Actually, my father seemed to be managing rather well in the aftermath of his wife’s stroke—better than I would have predicted. He was sleeping soundly at night and didn’t call me any more often than before. In fact, this crisis seemed to have worked even better than Paxil. He was more himself than I’d seen him be since he’d started carrying that oxygen tank around with him. I supposed that the situation had called up the best parts of him. He was sad, of course, but he was responding as he always did when an emergency arose: he was mobilizing.
Very different from the way I was feeling and nothing like the devastation I knew I’d experience if I were in my dad’s shoes and it was Chris brought down by a stroke. I hoped I’d be able to regroup, like my father was doing, but I had my doubts. I remembered how I felt the day of my mother’s stroke, walking out of the hospital at night after spending all those hours with my mother in the ER. It was night; the sky was a steely gray, pocked with clouds. It took me a few minutes to remember where I’d parked my car. I drove home feeling dulled and sad. Emptied, like you do after a bad case of food poisoning. The next day I’d been able to think a bit better. There were a lot of concrete details that needed attention, having to do with money and doctors and visiting hours. Working on them was a relief. But then, as my mother began to get better, slowly and incompletely, I sank down again, into what was becoming a chronic state of emotional anesthesia.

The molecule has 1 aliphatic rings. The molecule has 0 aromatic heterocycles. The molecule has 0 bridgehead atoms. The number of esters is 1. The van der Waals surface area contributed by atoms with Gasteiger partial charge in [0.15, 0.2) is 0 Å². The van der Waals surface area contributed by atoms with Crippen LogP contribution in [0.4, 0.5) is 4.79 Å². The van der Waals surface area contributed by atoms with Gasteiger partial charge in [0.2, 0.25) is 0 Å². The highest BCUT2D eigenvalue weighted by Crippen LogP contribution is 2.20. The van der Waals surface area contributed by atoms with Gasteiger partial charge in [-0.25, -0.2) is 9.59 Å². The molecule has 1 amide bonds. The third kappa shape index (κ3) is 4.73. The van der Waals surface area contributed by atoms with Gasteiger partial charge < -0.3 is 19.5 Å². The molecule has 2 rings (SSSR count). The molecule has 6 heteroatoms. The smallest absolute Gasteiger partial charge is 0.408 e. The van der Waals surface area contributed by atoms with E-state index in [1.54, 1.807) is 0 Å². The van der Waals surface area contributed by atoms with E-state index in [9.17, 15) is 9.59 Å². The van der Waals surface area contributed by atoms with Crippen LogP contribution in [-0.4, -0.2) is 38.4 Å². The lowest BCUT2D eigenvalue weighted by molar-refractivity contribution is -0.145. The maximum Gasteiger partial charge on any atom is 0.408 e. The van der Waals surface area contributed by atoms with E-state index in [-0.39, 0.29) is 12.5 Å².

Every day in the ensuing weeks, I went to work (late, tired), concentrated on my clients’ worries (easier to think about than my own). I ran 4 or 5 miles (not well or fast) at lunchtime, and I visited my mother in the hospital, three or four times a week. I made sure the kids ate, slept and got to school on time. I couldn’t seem to locate the pieces that would allow me to eat, sleep and get places on time. My appetite vanished and my weight plummeted even lower than it had two years before when I’d spent all those weeks in the hospital with my own illness. The demands on me were unceasing and impossible to meet and yet I tried. I always tried. I was running not exactly on empty, but worse, on constantly high levels of adrenaline. I expected that at any moment I was going to be struck down by a terrible flare-up of my Stills Disease. That didn’t happen.
I wouldn’t realize until many years later that stress wasn’t a trigger for flare-ups of my Stills. The worst flare-ups had more to do with hormonal shifts: that first one, the one that landed me in the hospital for so many weeks, occurred eighteen months after Nic’s birth and the second bad one came six months after my hysterectomy. Both events causing tsunamis of hormonal change. Over the years since the last serious flare-up (1997), I’ve noticed that the milder flares, consisting of mostly fatigue and mind fog, seem to run on their own schedule—infrequent but powerful enough to require a couple days of bedrest—and never seem connected to stress. Or poor nutrition or weight loss.